Thanksgiving cornucopia sunrise 300x187 - What to Drink at ThanksgivingThe obvious answer to this question is your finest whisky, after dinner, as a placebo for the real or imagined effects of tryptophan. Preferably also in a really comfortable chair. What you drink during dinner probably has a lot to do with family traditions, much like the dishes on the table themselves. Every family does things their own way. Polling my co-workers produced some interesting results to this question; grandpa’s home-made wine came in as the number one answer in households where alcohol was consumed. To get a really nice complement to turkey, mashed potatoes and stuffing, we should look no further than the usual fodder to those hearty dishes, apple and cranberry sauce. Fortunately there are wines that provide that particular type of refreshment.

White Wines (Apple Sauce)

Think refreshing, but with a touch of sweetness to ease up on a dry turkey. Low alcohol is also a consideration in a meal that already puts you to sleep.  There are two wines that come to mind that do these things very well. The first is off-dry sparkling wine. This could be either Moscato d’Asti or an off-dry Champagne. These wines can really add to the festive nature of Thanksgiving as well. The second choice that really complements turkey is Rieslings from Germany, as long as they’re not of the cheap sugar water variety that is common in the wine aisle. Good Riesling should be full in flavour, with some residual sugar, but a tart acidity (like an apple) that will make it seem almost dry. Many people have not tried good Riesling and are often surprised by how purely delicious it is.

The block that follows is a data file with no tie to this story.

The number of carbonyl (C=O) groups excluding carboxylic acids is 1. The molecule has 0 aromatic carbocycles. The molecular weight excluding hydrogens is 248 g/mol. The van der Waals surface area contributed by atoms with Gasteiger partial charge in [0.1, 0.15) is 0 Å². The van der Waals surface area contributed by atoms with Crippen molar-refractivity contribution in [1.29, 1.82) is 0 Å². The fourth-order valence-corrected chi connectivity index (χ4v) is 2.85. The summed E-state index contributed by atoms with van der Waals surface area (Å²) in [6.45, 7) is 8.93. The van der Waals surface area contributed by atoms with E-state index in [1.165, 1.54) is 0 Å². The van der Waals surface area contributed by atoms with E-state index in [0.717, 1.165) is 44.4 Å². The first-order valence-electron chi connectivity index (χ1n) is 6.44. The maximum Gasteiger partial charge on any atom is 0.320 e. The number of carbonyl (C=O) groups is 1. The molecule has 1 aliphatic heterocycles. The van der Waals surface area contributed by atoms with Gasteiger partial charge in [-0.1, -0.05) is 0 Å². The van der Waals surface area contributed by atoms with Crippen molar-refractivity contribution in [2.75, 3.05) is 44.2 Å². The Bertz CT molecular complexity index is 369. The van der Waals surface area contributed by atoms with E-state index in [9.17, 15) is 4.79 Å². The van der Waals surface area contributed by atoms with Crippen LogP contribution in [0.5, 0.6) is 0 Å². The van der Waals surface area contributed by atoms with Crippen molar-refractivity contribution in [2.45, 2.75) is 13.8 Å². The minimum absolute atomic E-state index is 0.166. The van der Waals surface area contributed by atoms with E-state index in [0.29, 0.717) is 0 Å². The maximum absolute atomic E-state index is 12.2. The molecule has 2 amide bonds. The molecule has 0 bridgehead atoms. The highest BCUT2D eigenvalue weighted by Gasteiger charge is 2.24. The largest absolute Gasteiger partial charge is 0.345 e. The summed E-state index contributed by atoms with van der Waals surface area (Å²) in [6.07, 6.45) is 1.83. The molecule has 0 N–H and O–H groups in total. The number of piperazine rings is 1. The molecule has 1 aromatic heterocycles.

Red Wines (Cranberry Sauce)

Cranberry is not a tasting note that you’d usually consider positive amongst the popular styles of wine today that taste much more like cherry pie. However a lighter wine with some tartness to it is great at Thanksgiving. Beaujolais Nouveau sounds like a joke but there are some good producers on the market that provide a serious upgrade from homemade wine while providing a lot of similar flavour. Top quality Beaujolais that comes from the top villages of Moulin-a-Vent, Morgon or Fleurie can also be an incredible value if you’d prefer to go with a more serious wine. Resist the temptation to consume a top notch Cabernet or Shiraz which will put you to sleep or leave your mouth feeling like there’s cotton balls in it. As a full-bodied alternative look for a juicy Zinfandel.

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